Home Print this page Email this page Small font sizeDefault font sizeIncrease font size
Users Online: 1402


Home About us Editorial board Search Ahead of print Current issue Archives Submit article Instructions Subscribe Advertise Contacts Login 
Year : 2015  |  Volume : 56  |  Issue : 4  |  Page : 297-300

Profiles of acute bacterial meningitis isolates in children in National Hospital, Abuja

Department of Medical Microbiology and Parasitology, National Hospital, Abuja, Nigeria

Correspondence Address:
Kenneth C Iregbu
Department of Medical Microbiology and Parasitology, National Hospital Abuja
Login to access the Email id

Source of Support: None, Conflict of Interest: None

DOI: 10.4103/0300-1652.169749

Rights and Permissions

Background: Acute bacterial meningitis (ABM) is an important cause of morbidity and mortality throughout the world. It is an acute medical emergency that requires urgent rational antibiotic therapy, especially in neonates and young infants. Determining the pattern and susceptibility of isolates of ABM among children for prompt treatment of this important cause of mortality and morbidity is very important. This study determined the types and the antimicrobial susceptibility pattern of ABM isolates among children at the National Hospital, Abuja. Materials and Methods: This is a retrospective study carried out at the National Hospital Abuja (NHA), Nigeria. Laboratory data for a period of 3 years, January 2010-December 2013 were reviewed, and all bacterial isolates and their antibiotics sensitivity testing results for children aged 0-15 years, and other relevant information extracted and analyzed. Study center was the NHA. Results: Twenty-eight bacterial pathogens were isolated from a total of 542 cerebrospinal specimens over the study period, giving a yield of 5.2%. The four most common pathogens isolated were Staphylococcus aureus (32.2%), Klebsiella pneumoniae (21.5%), Streptococcus pneumoniae (17.6%), and Escherichia coli (14.3%). Whereas, 28.6% of all the infections occurred in neonates alone, children 2 years and below had 85.7% of all the infections, with male preponderance. Isolates of S. aureus and S. pneumonia tested were both 100% susceptible to amoxicillin-clavulanic acid and Cefuroxime; S. pneumoniae was equally sensitive to Ceftriaxone. K. pneumoniae was 100% sensitive to Imipenem, but 83% to ceftriaxone. 75% of the isolated E. coli strains were sensitive to ceftriaxone, amoxicillin-clavulanic acid, and amikacin, 100% sensitive to imipenem. Conclusion: Meningitis in children as seen in the National hospital is almost equally caused by both Gram-positive and Gram-negative organisms, predominantly by S. aureus, S. pneumoniae, K. pneumoniae, and E. coli. Available drugs remain active against these organisms.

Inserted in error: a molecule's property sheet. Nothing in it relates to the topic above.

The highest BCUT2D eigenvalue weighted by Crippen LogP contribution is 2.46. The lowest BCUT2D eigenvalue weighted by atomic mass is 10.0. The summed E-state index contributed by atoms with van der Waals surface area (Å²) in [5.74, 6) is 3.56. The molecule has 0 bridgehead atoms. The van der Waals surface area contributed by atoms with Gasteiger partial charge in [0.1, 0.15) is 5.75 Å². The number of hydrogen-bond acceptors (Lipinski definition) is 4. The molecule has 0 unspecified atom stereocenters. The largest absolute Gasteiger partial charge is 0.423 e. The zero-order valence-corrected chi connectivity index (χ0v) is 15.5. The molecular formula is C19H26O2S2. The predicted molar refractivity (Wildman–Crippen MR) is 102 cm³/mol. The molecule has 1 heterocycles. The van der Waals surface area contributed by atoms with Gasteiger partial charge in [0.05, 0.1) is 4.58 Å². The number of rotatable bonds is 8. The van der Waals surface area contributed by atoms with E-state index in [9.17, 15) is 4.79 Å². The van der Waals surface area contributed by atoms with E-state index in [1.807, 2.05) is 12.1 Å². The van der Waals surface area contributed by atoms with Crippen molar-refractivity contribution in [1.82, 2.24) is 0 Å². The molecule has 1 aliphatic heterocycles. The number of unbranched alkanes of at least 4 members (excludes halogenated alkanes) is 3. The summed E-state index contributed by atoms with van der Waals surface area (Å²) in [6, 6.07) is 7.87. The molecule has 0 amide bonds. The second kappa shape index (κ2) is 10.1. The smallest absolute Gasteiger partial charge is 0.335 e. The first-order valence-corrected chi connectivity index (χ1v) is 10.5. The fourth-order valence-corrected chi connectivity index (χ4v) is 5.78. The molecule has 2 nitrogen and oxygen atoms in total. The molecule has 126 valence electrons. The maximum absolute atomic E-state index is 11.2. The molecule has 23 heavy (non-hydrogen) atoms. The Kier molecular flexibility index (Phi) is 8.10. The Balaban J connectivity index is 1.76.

Print this article     Email this article
 Next article
 Previous article
 Table of Contents

 Similar in PUBMED
   Search Pubmed for
   Search in Google Scholar for
 Related articles
 Citation Manager
 Access Statistics
 Reader Comments
 Email Alert *
 Add to My List *
 * Requires registration (Free)

 Article Access Statistics
    PDF Downloaded19    
    Comments [Add]    
    Cited by others 3    

Recommend this journal